- a dull-witted, stupid, or ignorant person; dolt.
Origin of dunce
SynonymsSee more synonyms for on Thesaurus.com
Examples from the Web for dunce
But such branding ostracizes that behavior, like the film should be forced to wear a dunce cap and publicly shamed in the corner.Guardians of the Galaxy’s Chris Pratt Is the Everydude Superhero
August 1, 2014
Like the pursuit, there are four stops for shooting, but in lieu of a Dunce Lap each miss adds a full minute to your total time.
If you miss you have to hit the 150m penalty loop, or as I like to call it, the Dunce Lap.
There are two shooting stops, one prone, one standing, Dunce Lap penalty for misses.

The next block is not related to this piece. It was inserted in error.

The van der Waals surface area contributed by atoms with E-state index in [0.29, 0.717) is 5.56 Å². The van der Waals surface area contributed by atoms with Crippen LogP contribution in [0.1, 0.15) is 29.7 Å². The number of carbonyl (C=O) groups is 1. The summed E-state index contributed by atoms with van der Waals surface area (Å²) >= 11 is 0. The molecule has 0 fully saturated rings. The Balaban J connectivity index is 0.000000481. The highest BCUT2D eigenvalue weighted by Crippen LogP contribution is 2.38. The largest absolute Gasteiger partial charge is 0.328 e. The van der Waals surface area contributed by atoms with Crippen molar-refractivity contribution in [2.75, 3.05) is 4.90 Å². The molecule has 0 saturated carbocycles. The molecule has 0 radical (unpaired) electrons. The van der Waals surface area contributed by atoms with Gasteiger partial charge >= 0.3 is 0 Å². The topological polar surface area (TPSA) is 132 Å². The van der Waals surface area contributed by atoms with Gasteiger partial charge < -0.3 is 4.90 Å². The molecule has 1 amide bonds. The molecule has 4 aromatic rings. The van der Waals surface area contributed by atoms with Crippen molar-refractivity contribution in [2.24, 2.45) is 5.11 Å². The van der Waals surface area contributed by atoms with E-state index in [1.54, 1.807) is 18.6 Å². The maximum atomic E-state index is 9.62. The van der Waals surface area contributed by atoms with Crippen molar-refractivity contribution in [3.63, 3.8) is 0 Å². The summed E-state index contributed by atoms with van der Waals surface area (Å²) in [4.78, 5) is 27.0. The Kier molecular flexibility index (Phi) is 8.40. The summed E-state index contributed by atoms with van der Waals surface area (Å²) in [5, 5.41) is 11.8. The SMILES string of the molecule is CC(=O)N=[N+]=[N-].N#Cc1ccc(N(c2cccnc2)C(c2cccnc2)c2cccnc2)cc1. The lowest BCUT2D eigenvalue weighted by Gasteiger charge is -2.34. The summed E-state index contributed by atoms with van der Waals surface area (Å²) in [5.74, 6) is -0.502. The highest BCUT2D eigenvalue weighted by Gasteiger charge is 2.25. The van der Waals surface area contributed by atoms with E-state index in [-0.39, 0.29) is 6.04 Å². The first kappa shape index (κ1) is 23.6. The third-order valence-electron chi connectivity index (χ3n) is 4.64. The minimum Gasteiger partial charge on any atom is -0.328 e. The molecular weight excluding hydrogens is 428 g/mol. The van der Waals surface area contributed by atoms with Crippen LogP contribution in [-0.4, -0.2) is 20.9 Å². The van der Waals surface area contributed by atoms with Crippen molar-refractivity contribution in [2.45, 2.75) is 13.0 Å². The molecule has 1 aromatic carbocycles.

The penalty for a miss is the same as in the sprint (Dunce Lap).
Fowell learnt very little at school, and was regarded as a dunce and an idler.
He was long described by his Spartan mother, who thought him a dunce, as only ‘food for powder.’
The world's a father to a Dunce unknown, And much he thrives, for Dulness!An Essay on Satire, Particularly on the Dunciad
A fool, a dunce, or a bad man does harm and not good in the world.The Bad Family and Other Stories
After all, Harry was no dunce, but he was not yet convinced.'Charge It'
- a person who is stupid or slow to learn
Word Origin and History for dunce
"dullard," 1570s, from earlier Duns disciple "follower of John Duns Scotus" (c.1265-1308), Scottish scholar of philosophy and theology supposed to have been born at Duns in Berwickshire. By 16c., humanist reaction against medieval theology singled him out as the type of the hairsplitting scholastic. It became a general term of reproach applied to more conservative philosophical opponents by 1520s, later extended to any dull-witted student.